Natalie Reed, a semi-prominent blogger on FreeThoughtBlogs (which I mentioned removed Thunderfoot after a short stint earlier this summer, and provided my own mixed thoughts on the matter in that post), recently announced that she doesn't want to be thought of as part of the secular movement anymore. I have some mixed thoughts on this, and it does tie to some topics I'm generally interested in, so let's dig in a bit. As with basically anything I comment on ever, I have a copy of the post I'm replying to; if the original ever goes away let me know and I'll either repost it here or provide a link.
In general, I'm not that averse to people leaving movements, even if they still care about a cause, or are best categorised as having a position the movement is trying to push. There is alawys room for more than one movement, and there is also room for people pursuing causes independently. The feminist movement is like this, with its many strands and flavours. Same thing with the socialist movements, and secular movements, and the like. I'm alone in some of these things and in minor factions on others, sometimes because I think a culture has gone rotten or is just uninteresting (I'm bi, but have no ties to the BIGALA communities for this reason), sometimes I have serious issues with how some movements conduct themselves (the "Social Justice" movement is something I deeply oppose because I think it's shrill third-wave rubbish), and I'm alone in my socialism mostly because I haven't found enough people who see things the way I do. Deciding to leave, or join, or split a movement is all fine by me. I primarily want to work through the reasons Natalie gives, and provide commentary. I intend to do this in a way sensitive to the spirit in which it's written; when she wrote it she seems unusually upset, and so let's forgive a bit of hyperbole/excessive phrasing.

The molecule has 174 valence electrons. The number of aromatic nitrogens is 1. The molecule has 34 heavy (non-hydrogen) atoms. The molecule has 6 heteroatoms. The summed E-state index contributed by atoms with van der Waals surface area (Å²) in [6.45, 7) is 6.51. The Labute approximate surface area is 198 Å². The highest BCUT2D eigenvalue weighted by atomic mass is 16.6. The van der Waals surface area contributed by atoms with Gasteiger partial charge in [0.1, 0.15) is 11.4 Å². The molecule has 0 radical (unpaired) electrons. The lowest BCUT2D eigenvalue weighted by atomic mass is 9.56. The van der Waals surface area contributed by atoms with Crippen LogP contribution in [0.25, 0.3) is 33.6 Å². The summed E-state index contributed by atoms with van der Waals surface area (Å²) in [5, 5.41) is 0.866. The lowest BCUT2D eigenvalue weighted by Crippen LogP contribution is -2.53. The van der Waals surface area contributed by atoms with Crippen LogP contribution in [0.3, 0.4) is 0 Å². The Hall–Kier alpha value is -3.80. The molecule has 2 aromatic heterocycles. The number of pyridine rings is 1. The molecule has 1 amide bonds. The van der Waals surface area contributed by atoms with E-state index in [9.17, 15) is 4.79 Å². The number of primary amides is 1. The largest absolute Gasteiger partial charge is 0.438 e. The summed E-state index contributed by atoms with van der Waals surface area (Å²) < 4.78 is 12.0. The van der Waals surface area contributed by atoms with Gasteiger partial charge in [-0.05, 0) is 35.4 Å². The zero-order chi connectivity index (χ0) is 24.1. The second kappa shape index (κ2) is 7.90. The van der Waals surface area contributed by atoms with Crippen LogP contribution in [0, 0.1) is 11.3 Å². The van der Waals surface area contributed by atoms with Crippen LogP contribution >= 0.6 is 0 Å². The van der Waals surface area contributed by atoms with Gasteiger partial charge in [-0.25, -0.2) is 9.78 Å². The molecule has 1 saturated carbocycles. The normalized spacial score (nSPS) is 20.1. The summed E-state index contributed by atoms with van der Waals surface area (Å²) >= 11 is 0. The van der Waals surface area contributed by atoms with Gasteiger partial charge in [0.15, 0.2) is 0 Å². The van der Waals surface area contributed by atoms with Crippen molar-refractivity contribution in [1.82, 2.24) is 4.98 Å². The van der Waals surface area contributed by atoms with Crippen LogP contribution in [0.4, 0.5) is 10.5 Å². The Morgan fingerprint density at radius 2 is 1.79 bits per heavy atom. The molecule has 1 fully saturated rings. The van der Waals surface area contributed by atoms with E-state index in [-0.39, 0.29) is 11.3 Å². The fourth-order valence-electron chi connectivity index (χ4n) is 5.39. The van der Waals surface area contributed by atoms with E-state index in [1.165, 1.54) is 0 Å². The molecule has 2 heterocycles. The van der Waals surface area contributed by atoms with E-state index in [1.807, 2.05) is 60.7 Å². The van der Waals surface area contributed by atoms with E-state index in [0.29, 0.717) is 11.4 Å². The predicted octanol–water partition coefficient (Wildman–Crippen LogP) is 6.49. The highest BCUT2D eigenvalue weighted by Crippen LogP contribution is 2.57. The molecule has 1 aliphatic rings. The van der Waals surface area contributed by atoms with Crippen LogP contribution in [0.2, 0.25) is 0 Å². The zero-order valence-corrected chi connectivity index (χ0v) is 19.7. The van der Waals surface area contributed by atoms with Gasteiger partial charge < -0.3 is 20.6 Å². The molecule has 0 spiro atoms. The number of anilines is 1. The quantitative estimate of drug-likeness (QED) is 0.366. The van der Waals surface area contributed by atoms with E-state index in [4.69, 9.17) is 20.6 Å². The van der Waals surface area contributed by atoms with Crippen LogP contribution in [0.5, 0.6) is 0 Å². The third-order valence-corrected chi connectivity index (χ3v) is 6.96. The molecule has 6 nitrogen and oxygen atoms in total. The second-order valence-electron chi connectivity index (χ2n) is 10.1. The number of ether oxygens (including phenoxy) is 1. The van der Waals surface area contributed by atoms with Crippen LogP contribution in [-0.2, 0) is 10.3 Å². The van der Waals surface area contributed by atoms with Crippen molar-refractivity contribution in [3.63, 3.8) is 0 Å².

Also, as a bit of extra background, Natalie identifies as trans and is, as far as I understand, XY. She's had a fairly rough life in many parts. Not that we should give extra leniency or consideration because of this (the forming of positions or judgement should never be so personal); it's just mainly important for context.
Moving into the meat:
- She discusses the conflicts relating to DJ Groethe and Thunderfoot as disappointments, primarily because she feels that these should not even be conversations; she believes that secular communities should consider SJ-movement type conclusions as a given, and that people who don't accept the conclusions or discourse of those movements are simply wrong. I think that's way off. The SJ-movement is just one approach to defining justice, and in my opinion it's ridiculously wrong in its theory, conclusions, and discourse style. I don't expect to convince my reader of this in this post, but I hope I can rely on the position that secular movements should not be so specific in terms of theory that are nonessential to secular-liberalism, and that they should be resistant to attempts by the SJ/third-wave-activist crowd to dominate discourse on those topics.
- She and Thunderfoot have some disagreements over what was said and done around the time he was booted from FTB; she is concerned that her real name will be revealed if Thunderfoot goes through with what she claims are threats to post the contents of the FTB mailing lists. Thunderfoot denies that he threatened or would do this. Not having access to the mailing list, but familiar with this kind of dispute, I strongly suspect there is a lot of misinterpretation of wording from one or both parties.